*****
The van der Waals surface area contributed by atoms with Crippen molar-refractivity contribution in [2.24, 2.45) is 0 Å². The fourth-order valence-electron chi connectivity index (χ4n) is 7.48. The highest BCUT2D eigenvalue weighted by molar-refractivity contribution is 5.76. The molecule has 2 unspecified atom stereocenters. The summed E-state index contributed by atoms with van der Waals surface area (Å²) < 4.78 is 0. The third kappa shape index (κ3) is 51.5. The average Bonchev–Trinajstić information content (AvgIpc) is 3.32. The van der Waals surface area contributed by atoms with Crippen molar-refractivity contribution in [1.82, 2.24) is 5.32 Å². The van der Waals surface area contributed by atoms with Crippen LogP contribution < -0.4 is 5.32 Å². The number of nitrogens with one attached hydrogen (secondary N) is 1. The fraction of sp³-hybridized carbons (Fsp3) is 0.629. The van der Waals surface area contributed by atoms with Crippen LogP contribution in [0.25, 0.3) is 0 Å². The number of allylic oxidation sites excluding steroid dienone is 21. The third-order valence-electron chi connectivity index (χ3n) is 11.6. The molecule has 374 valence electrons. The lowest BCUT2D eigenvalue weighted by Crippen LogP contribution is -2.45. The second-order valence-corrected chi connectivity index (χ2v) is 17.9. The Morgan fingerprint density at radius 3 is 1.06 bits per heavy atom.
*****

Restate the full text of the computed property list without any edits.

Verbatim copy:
The van der Waals surface area contributed by atoms with Crippen molar-refractivity contribution in [2.24, 2.45) is 0 Å². The fourth-order valence-electron chi connectivity index (χ4n) is 7.48. The highest BCUT2D eigenvalue weighted by molar-refractivity contribution is 5.76. The molecule has 2 unspecified atom stereocenters. The summed E-state index contributed by atoms with van der Waals surface area (Å²) < 4.78 is 0. The third kappa shape index (κ3) is 51.5. The average Bonchev–Trinajstić information content (AvgIpc) is 3.32. The van der Waals surface area contributed by atoms with Crippen molar-refractivity contribution in [1.82, 2.24) is 5.32 Å². The van der Waals surface area contributed by atoms with Crippen LogP contribution < -0.4 is 5.32 Å². The number of nitrogens with one attached hydrogen (secondary N) is 1. The fraction of sp³-hybridized carbons (Fsp3) is 0.629. The van der Waals surface area contributed by atoms with Crippen LogP contribution in [0.25, 0.3) is 0 Å². The number of allylic oxidation sites excluding steroid dienone is 21. The third-order valence-electron chi connectivity index (χ3n) is 11.6. The molecule has 374 valence electrons. The lowest BCUT2D eigenvalue weighted by Crippen LogP contribution is -2.45. The second-order valence-corrected chi connectivity index (χ2v) is 17.9. The Morgan fingerprint density at radius 3 is 1.06 bits per heavy atom.